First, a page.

Adaptation strategies of the sheathed cyanobacterium Lyngbya majuscula to ultraviolet-B
Lyngbya majuscula is a dominant organism in the east coast of India forming characteristic mat in dried saline soils simultaneously exposed to solar radiation of the tropics. Studies on the growth response, changes in the spectral properties of the methanolic extract and protein profile of this estuarine sheathed cyanobacterium to UV-B revealed existence of effective adaptation mechanism to withstand prolonged UV-B radiation. Carotenoids along with MAAs of the organism was increased with increase in UV irradiation. Increase in thickness of the mucilaginous sheath layer as well as cellular carbohydrate content was observed upon exposure to prolonged UV-B dose. Induction of 21 and 33 kDa low molecular weight proteins, and a 99 kDa protein together with formation of distinct multilayered sheath embedding trichomes with granulated cells were the adaptive features of the organism to cope with UV-B stress. The organism was considerably revived after incubating the irradiated cells in mineral medium under florescent light and in the dark suggesting existence of photoreactivation and dark repair in this cyanobacterium. However more experiments are needed to establish the existence of photoreactivation and dark repair mechanism in the studied cyanobacterium.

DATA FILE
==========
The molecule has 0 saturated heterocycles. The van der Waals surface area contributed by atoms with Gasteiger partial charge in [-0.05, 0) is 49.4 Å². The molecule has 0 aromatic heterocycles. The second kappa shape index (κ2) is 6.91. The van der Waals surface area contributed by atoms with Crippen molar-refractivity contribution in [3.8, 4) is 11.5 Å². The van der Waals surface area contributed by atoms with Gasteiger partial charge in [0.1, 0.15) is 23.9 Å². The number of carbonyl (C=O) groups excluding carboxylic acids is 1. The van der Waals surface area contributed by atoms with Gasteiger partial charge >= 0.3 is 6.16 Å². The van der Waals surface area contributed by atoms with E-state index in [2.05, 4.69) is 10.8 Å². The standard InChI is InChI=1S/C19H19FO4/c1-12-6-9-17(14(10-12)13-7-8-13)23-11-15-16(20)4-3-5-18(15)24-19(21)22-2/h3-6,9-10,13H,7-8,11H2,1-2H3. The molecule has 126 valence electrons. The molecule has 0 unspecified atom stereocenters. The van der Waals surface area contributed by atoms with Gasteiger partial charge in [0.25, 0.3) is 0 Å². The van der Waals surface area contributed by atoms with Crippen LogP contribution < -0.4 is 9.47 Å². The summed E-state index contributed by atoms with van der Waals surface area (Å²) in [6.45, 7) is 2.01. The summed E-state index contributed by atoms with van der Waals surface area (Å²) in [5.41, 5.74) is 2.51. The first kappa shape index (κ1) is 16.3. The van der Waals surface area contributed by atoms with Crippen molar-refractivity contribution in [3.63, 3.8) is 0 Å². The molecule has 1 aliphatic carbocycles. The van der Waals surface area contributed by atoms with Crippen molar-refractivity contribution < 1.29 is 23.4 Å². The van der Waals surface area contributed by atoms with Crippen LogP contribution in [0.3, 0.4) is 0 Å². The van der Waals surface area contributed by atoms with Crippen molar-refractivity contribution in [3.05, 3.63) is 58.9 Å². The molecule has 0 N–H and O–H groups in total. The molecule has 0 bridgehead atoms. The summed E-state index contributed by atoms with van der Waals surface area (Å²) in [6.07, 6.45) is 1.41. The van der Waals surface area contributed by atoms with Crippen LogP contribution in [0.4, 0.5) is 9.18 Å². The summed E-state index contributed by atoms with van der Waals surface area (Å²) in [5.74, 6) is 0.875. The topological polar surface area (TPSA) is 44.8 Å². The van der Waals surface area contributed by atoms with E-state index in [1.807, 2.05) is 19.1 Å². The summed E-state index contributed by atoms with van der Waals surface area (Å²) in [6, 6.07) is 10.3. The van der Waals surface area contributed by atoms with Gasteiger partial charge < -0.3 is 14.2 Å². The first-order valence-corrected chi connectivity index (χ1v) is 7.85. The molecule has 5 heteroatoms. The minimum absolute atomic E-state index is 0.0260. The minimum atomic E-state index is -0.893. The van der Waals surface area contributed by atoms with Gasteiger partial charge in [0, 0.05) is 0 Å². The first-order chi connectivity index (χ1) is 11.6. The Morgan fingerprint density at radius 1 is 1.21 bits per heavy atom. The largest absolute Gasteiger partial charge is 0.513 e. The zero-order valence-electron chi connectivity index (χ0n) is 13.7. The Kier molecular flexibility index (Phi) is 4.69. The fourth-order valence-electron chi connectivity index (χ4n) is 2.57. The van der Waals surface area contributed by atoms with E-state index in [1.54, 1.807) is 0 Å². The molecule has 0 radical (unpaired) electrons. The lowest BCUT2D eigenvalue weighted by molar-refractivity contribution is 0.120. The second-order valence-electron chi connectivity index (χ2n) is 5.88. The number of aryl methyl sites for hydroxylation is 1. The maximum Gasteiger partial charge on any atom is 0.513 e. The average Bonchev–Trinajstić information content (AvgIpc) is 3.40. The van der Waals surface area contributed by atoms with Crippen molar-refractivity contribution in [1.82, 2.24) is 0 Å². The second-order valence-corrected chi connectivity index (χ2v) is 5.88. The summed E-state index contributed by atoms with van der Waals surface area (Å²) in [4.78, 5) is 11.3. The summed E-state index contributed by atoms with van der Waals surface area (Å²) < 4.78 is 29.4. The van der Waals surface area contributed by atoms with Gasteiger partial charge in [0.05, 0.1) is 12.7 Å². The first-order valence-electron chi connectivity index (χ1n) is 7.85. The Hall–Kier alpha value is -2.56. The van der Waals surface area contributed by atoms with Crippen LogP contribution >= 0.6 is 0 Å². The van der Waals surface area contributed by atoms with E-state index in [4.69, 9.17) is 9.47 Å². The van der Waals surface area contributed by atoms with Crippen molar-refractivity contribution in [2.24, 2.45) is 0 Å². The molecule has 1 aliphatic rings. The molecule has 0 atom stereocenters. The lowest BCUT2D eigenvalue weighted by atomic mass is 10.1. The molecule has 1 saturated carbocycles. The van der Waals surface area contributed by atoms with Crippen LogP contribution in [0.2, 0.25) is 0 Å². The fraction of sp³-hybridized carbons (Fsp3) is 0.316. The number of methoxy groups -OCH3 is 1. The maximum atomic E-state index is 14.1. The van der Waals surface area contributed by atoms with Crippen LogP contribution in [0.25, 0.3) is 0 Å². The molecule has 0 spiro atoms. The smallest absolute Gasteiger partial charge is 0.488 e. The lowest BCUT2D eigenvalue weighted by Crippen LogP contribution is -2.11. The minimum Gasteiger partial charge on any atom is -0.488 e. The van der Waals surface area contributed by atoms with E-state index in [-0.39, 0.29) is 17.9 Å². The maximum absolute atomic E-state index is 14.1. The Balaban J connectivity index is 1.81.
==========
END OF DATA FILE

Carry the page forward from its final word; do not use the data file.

Journal: Journal of Photochemistry and Photobiology B: Biology - Volume 102, Issue 2, 7 February 2011, Pages 115–122